Toll Collector

Toll Collector

TollBoothGuy

Brooklyn, NY

Male, 26

I spent just short of five years as a toll collector on the western end of New York State. Ask me anything, but please don't pay me in pennies.

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105 Questions

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Last Answer on September 21, 2018

Best Rated

Have you ever seen an instance where an oversized vehicle got physically stuck at a toll?

Asked by SevenSevenSeven over 6 years ago

Yes! I always thought the rules were pretty clear for oversized vehicles but when you get drivers from all over the country and Canada, confusion sets in. We'd have to shut down lanes, get our manager out to direct traffic, and get the guy out of there as quickly as we could. We always had to be on the lookout for overheight vehicles as well because overpasses and vehicles over 13'6" didn't go so well together on our road.

What do you do for work now?

Asked by anon1 over 6 years ago

I went back to school and got my PhD in Toll Collection. Now I teach it! Actually, I am happily employed as a broadcast operator at a financial news network. I held the job from age 18-23, which encompassed my college years plus one.

If I end up in an exact change lane but don't have exact change, what should I do?

Asked by frumunda over 6 years ago

I actually can't speak to this directly because we didn't have exact change lanes in my area. I guess the best advice I can give is to not end up there! I suppose if the lane is unmanned and has a bucket or something like that you might just have to try and back up out of that lane, much to the dismay of everyone behind you. If there is a person staffing that line, I'm almost certain they will have some sort of change. Still, I wouldn't recommend trying to find out.

Were there everyday commuters that you'd see over and over and would develop a rapport with?

Asked by Hutcher over 6 years ago

Absolutely. I had the benefit of working in some smaller stations as well as a big plaza and I definitely got to the recognition with some people. My hours were very irregular so it was always hit or miss though. It's funny, after a few encounters you just know how to treat certain people. Like, 'oh this guy, he never says a word.' or 'here comes the lady that always asks how I am!"

Have you ever seen a co-worker just absolutely lose his shit mid-shift and explode on a driver or pull a walk-out? Gotta think it's not dissimilar from disgruntled postal workers.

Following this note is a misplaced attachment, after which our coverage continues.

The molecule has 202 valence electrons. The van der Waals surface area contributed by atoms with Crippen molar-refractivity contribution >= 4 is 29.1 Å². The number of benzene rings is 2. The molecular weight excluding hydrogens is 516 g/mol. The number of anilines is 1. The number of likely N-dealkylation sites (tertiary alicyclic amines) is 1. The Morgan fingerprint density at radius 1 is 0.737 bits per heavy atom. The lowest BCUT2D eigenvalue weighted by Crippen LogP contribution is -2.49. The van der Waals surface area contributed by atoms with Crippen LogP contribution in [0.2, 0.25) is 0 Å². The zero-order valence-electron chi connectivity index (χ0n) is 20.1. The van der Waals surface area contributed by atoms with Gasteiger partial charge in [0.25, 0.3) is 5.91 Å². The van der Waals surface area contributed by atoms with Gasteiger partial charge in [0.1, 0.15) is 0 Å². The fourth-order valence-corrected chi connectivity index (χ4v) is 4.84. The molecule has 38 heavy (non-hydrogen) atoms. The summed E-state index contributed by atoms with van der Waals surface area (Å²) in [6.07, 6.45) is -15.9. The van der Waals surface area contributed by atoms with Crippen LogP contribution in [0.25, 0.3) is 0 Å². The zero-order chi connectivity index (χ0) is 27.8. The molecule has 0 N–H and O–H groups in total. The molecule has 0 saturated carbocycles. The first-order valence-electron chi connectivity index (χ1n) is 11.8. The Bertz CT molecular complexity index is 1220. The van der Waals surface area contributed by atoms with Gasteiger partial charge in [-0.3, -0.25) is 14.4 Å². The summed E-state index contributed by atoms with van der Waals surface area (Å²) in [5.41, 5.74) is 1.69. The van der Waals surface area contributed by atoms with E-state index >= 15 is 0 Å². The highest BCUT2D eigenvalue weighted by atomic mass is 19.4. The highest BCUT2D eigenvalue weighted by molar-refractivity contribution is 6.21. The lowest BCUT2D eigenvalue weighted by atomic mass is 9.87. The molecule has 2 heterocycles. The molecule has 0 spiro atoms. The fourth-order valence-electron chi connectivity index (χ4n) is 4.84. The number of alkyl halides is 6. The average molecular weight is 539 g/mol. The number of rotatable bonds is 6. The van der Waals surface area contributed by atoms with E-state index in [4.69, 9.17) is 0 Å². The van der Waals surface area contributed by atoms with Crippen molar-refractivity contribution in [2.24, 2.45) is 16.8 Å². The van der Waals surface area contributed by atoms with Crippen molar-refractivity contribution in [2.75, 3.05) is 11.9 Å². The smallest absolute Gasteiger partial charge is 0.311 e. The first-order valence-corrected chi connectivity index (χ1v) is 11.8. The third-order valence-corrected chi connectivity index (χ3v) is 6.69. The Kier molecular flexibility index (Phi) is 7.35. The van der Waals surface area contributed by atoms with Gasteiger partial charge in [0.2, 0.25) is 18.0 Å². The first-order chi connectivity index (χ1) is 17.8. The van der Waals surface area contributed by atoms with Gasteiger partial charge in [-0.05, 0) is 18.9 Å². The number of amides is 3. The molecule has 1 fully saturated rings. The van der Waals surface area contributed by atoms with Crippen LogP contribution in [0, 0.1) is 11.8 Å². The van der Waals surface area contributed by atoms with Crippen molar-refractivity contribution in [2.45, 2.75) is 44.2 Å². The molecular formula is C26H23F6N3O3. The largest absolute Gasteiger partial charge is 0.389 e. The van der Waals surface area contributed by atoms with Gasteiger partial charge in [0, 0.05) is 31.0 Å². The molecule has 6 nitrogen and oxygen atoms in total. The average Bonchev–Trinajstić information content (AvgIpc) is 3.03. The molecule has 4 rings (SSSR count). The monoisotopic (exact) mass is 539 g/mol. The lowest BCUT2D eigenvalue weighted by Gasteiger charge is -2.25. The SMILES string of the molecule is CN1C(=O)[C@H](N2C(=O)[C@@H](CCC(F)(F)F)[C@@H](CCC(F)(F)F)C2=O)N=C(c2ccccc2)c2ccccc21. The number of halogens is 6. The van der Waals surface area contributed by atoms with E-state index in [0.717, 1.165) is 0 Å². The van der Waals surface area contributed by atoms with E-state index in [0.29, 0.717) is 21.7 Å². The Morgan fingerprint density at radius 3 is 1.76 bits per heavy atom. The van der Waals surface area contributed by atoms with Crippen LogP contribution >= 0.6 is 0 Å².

Asked by johnno85 over 6 years ago

I will say this about the people I worked with and are still out there to this day- they exercise incredible restraint. If you ever wonder why collectors aren't very talkative, I suspect this may be the reason. It's one of those jobs that the less you say sometimes, the better. I didn't personally witness anything catastrophic but there was a guy I worked with who flipped off a customer. I remember hearing a story about a guy who freaked out, locked up all his money at a small station and left. Not exactly sure how that one panned out but I think he kept his job for some time after that incident. People have definitely walked out on the job, though. I've heard of people going on their first break and just taking off.

Are most toll collectors uneducated, unmotivated types, or are there a lot more who were like you than we might expect?

Asked by slowgrind over 6 years ago

I would definitely place myself in the minority in that regard. I certainly did work with some lazy, angry, unintelligent idiots. It's not the type of job that requires a college degree or special skills to speak of so you can imagine the demographics in play. But honestly, most collectors fall pretty much in the middle of those two extremes. There's a lot of interesting stories out there, though. A lot of the older full-timers I worked with came of age in the mid-late seventies who fell into the whole thing by accident. A number of them had college degrees, but the economy was such a wreck at the time that they took the job out of necessity. Once they got a few years in with a decent salary and benefits, it was hard to get out. And there they stood, thirty years later.

Do you get alerted by police bulletins to look out for criminal suspects on the run, and have you ever spotted anyone?

Asked by h99mer over 6 years ago

We did. Most common bulletins were vehicle descriptions. A few years back, a man named Bucky Phillips escaped a correctional facility upstate and while on the run, shot a state police officer in the middle of the state. He had relatives in the area that I worked so were on the lookout for him and any car that had been tied to him. State police officers were being called in from all across the state as it turned into an all-out manhunt. Then he shot (and killed one) two more state troopers and things got even more intense. For a few days, they doubled up staffing at our smaller stations so no one would be alone at any time. No one on our highway spotted him though, and he was apprehended once a small army descended upon him in the woods. I was working the night he was caught and a convoy of police vehicles (one of which carried him) came through our plaza, taking him back towards Buffalo. I tried to keep count the cars but they just kept flying though and I couldn't keep up. Definitely one of the more memorable nights out there.